Halloween can be the scariest night of the year, but it should not be for your pet. Please read the following tips on how to keep your pets happy and healthy this Halloween.

Decoration safety tips
Carved jack-o-lanterns certainly are neat, but pets can easily knock over a lit pumpkin and start a house fire. Cats are especially at risk of getting burned or singed by a candle flame. Please never leave a lit candle in the home with your pets unattended. Popular Halloween plants such as pumpkins and decorative corn are considered nontoxic, but can produce stomach discomfort in pets who nibble on them or even GI obstruction in pets that ingest large quantities. The recently popular spider webbing can be dangerous if ingested by cats and dogs. If your pets show interest in eating/chewing on this material, it should be removed from their access. Electrical cords also present a risks to young animals. Please keep them out of reach. If chewed, your pet could cut themselves on shards of glass or plastic, or even possibly incur a life-threatening electrical shock.

Costume safety tips
While some pets find wearing costumes great attention and fun, others it may cause significant amounts of stress. It is recommended to not put costumes on your pets unless they appear to like it. If you do dress up your pet for Halloween, make sure the costume does inhibit movement, sight, the ability to breathe, bark or meow. Check the costume carefully for small or easily chewed-off pieces that could cause a choking hazard and never leave your pet alone wearing a costume. It is very common for pet clothes and costumes to get caught on items in the home and cause life threatening injuries.

Hide the Treats
The candy bowl is for trick-or-treaters, not your cat or dog. Several popular Halloween treats are toxic to pets. Chocolate in all forms—especially dark or baking chocolate—can be dangerous for cats and dogs. Sugar-free candies containing the artificial sweetener xylitol can cause serious problems in pets and must always been hidden from pets. Raisins are also toxic to cats and dogs. If you suspect your pet has ingested something toxic, please call your veterinarian immediately for further instructions.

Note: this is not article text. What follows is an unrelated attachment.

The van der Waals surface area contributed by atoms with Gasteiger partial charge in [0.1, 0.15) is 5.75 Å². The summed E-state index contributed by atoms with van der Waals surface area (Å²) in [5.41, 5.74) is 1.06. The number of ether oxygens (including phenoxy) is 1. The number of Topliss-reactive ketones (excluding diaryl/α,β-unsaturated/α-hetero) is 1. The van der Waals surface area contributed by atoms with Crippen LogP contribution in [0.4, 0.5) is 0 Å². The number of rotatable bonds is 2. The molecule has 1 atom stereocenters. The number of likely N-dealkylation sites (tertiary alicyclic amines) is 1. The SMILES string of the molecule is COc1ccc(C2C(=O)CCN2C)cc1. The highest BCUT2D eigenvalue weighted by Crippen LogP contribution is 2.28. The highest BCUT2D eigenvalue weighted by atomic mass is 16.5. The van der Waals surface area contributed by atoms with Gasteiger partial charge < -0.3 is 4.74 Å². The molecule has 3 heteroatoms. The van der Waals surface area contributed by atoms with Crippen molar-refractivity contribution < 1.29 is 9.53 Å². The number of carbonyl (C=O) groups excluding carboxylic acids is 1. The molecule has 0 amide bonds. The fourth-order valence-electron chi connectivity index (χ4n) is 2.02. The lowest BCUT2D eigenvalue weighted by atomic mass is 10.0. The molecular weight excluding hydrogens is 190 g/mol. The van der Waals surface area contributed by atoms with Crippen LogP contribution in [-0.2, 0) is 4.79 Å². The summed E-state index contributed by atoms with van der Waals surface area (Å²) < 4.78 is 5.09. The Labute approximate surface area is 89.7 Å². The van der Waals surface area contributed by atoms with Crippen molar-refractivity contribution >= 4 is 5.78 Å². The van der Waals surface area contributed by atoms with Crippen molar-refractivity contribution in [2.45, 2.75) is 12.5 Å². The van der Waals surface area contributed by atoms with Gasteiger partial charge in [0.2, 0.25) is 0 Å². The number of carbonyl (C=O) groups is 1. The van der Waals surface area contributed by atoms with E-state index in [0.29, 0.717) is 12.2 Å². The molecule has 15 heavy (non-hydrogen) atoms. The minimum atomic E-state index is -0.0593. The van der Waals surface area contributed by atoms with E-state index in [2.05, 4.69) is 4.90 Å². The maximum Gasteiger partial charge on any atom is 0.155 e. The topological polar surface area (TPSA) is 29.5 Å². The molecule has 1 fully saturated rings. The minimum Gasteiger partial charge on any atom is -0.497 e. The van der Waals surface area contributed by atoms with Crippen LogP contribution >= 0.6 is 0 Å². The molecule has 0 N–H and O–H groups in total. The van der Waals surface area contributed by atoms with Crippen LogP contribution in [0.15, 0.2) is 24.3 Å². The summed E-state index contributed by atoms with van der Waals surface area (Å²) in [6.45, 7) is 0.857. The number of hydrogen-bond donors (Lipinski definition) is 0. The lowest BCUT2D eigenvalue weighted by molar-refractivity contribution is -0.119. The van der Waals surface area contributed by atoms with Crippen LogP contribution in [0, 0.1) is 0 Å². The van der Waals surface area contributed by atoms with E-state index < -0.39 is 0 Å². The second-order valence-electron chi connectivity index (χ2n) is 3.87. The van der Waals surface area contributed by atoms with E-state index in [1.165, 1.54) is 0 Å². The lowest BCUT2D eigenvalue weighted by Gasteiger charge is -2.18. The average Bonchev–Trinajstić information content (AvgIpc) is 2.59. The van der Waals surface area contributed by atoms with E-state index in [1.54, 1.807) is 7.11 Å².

Protecting your pets during the trick-or-treat rush
Halloween brings an abnormal rush of visitors arriving at the door. Too many strangers can often be scary and stressful for pets. Unless your dogs and cats are highly social AND they steer clear of the front door, it is ideal to keep them in a separate room away from the front door during peak trick-or-treating hours. When opening the door for guests, be sure that your dog or cat doesn’t dart outside. Halloween is a particularly dangerous time of year for outdoor kitties thanks to the high traffic and superstitions. Please bring indoor/outdoor kitties inside two days before Halloween and keep in them inside until November 1st. Ideally dogs will not be left in the yard either. Sadly, pranksters have been known to tease, injure, steal, and even kill pets on Halloween night. Always make sure your pet is wearing proper identification—if for any reason he or she does escape, a collar with ID tags and a microchip can be a lifesaver for a lost pet. It is not uncommon for animals to be afraid of certain costumes. Please protect your pet as well as your trick or treaters by keeping your pets confined indoors or leashed and attended during the festivities.